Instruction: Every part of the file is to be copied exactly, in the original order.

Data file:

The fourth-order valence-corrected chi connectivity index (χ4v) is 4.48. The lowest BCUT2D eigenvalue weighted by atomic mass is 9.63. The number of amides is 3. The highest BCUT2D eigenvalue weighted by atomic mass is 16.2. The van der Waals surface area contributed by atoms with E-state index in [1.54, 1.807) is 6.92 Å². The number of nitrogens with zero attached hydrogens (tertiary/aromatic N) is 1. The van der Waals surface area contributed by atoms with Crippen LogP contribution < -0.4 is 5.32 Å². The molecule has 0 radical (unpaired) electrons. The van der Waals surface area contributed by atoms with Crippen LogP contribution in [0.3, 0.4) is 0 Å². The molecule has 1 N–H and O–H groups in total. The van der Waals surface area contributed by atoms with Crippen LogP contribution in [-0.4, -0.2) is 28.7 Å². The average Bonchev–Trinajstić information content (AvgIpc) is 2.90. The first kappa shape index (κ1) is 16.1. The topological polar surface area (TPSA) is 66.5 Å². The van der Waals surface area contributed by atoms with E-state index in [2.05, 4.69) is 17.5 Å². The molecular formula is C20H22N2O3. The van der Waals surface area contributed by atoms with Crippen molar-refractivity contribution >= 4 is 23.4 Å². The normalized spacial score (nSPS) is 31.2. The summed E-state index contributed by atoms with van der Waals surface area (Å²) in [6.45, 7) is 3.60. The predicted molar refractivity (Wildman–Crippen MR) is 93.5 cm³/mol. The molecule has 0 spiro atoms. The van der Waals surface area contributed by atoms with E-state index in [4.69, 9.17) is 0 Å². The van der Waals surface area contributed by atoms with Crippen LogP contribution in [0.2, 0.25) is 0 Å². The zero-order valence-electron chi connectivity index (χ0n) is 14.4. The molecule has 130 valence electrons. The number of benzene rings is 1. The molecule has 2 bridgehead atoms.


The fourth-order valence-corrected chi connectivity index (χ4v) is 4.48. The lowest BCUT2D eigenvalue weighted by atomic mass is 9.63. The number of amides is 3. The highest BCUT2D eigenvalue weighted by atomic mass is 16.2. The van der Waals surface area contributed by atoms with E-state index in [1.54, 1.807) is 6.92 Å². The number of nitrogens with zero attached hydrogens (tertiary/aromatic N) is 1. The van der Waals surface area contributed by atoms with Crippen LogP contribution < -0.4 is 5.32 Å². The molecule has 0 radical (unpaired) electrons. The van der Waals surface area contributed by atoms with Crippen LogP contribution in [0.3, 0.4) is 0 Å². The molecule has 1 N–H and O–H groups in total. The van der Waals surface area contributed by atoms with Crippen LogP contribution in [-0.4, -0.2) is 28.7 Å². The average Bonchev–Trinajstić information content (AvgIpc) is 2.90. The first kappa shape index (κ1) is 16.1. The topological polar surface area (TPSA) is 66.5 Å². The van der Waals surface area contributed by atoms with E-state index in [2.05, 4.69) is 17.5 Å². The molecular formula is C20H22N2O3. The van der Waals surface area contributed by atoms with Crippen molar-refractivity contribution >= 4 is 23.4 Å². The normalized spacial score (nSPS) is 31.2. The summed E-state index contributed by atoms with van der Waals surface area (Å²) in [6.45, 7) is 3.60. The predicted molar refractivity (Wildman–Crippen MR) is 93.5 cm³/mol. The molecule has 0 spiro atoms. The van der Waals surface area contributed by atoms with E-state index in [4.69, 9.17) is 0 Å². The van der Waals surface area contributed by atoms with Crippen LogP contribution in [0.2, 0.25) is 0 Å². The zero-order valence-electron chi connectivity index (χ0n) is 14.4. The molecule has 130 valence electrons. The number of benzene rings is 1. The molecule has 2 bridgehead atoms.